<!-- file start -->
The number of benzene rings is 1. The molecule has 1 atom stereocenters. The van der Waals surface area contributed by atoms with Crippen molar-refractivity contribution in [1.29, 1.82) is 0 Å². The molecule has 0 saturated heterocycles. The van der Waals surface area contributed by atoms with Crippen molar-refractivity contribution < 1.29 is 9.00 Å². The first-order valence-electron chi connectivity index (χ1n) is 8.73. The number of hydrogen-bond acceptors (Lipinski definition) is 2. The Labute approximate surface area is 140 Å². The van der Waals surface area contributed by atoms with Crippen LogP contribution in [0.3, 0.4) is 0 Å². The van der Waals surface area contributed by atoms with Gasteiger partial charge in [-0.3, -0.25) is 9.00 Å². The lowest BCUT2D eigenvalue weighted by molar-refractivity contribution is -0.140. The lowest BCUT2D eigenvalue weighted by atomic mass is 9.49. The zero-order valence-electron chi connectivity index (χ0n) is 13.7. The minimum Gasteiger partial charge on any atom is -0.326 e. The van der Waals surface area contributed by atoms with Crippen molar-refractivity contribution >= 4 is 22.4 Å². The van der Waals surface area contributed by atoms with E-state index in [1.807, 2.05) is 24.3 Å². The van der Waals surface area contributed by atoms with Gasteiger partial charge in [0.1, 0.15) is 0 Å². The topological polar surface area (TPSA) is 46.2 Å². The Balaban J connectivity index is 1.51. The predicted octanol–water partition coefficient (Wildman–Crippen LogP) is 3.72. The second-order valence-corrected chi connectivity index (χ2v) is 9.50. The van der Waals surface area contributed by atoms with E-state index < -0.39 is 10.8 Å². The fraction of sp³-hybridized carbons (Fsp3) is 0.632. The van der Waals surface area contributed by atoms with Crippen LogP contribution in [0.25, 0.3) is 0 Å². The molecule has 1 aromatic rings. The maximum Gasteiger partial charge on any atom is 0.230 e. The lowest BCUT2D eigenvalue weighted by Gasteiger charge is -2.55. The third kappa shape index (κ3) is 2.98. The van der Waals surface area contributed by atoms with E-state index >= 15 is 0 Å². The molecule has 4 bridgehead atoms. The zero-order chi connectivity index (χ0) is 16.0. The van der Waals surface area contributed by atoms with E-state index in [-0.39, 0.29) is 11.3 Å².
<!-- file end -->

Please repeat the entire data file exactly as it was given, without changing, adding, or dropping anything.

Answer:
The number of benzene rings is 1. The molecule has 1 atom stereocenters. The van der Waals surface area contributed by atoms with Crippen molar-refractivity contribution in [1.29, 1.82) is 0 Å². The molecule has 0 saturated heterocycles. The van der Waals surface area contributed by atoms with Crippen molar-refractivity contribution < 1.29 is 9.00 Å². The first-order valence-electron chi connectivity index (χ1n) is 8.73. The number of hydrogen-bond acceptors (Lipinski definition) is 2. The Labute approximate surface area is 140 Å². The van der Waals surface area contributed by atoms with Crippen LogP contribution in [0.3, 0.4) is 0 Å². The van der Waals surface area contributed by atoms with Gasteiger partial charge in [-0.3, -0.25) is 9.00 Å². The lowest BCUT2D eigenvalue weighted by molar-refractivity contribution is -0.140. The lowest BCUT2D eigenvalue weighted by atomic mass is 9.49. The zero-order valence-electron chi connectivity index (χ0n) is 13.7. The minimum Gasteiger partial charge on any atom is -0.326 e. The van der Waals surface area contributed by atoms with Crippen molar-refractivity contribution >= 4 is 22.4 Å². The van der Waals surface area contributed by atoms with E-state index in [1.807, 2.05) is 24.3 Å². The van der Waals surface area contributed by atoms with Gasteiger partial charge in [0.1, 0.15) is 0 Å². The topological polar surface area (TPSA) is 46.2 Å². The Balaban J connectivity index is 1.51. The predicted octanol–water partition coefficient (Wildman–Crippen LogP) is 3.72. The second-order valence-corrected chi connectivity index (χ2v) is 9.50. The van der Waals surface area contributed by atoms with E-state index < -0.39 is 10.8 Å². The fraction of sp³-hybridized carbons (Fsp3) is 0.632. The van der Waals surface area contributed by atoms with Crippen LogP contribution in [0.25, 0.3) is 0 Å². The molecule has 1 aromatic rings. The maximum Gasteiger partial charge on any atom is 0.230 e. The lowest BCUT2D eigenvalue weighted by Gasteiger charge is -2.55. The third kappa shape index (κ3) is 2.98. The van der Waals surface area contributed by atoms with E-state index >= 15 is 0 Å². The molecule has 4 bridgehead atoms. The zero-order chi connectivity index (χ0) is 16.0. The van der Waals surface area contributed by atoms with E-state index in [-0.39, 0.29) is 11.3 Å².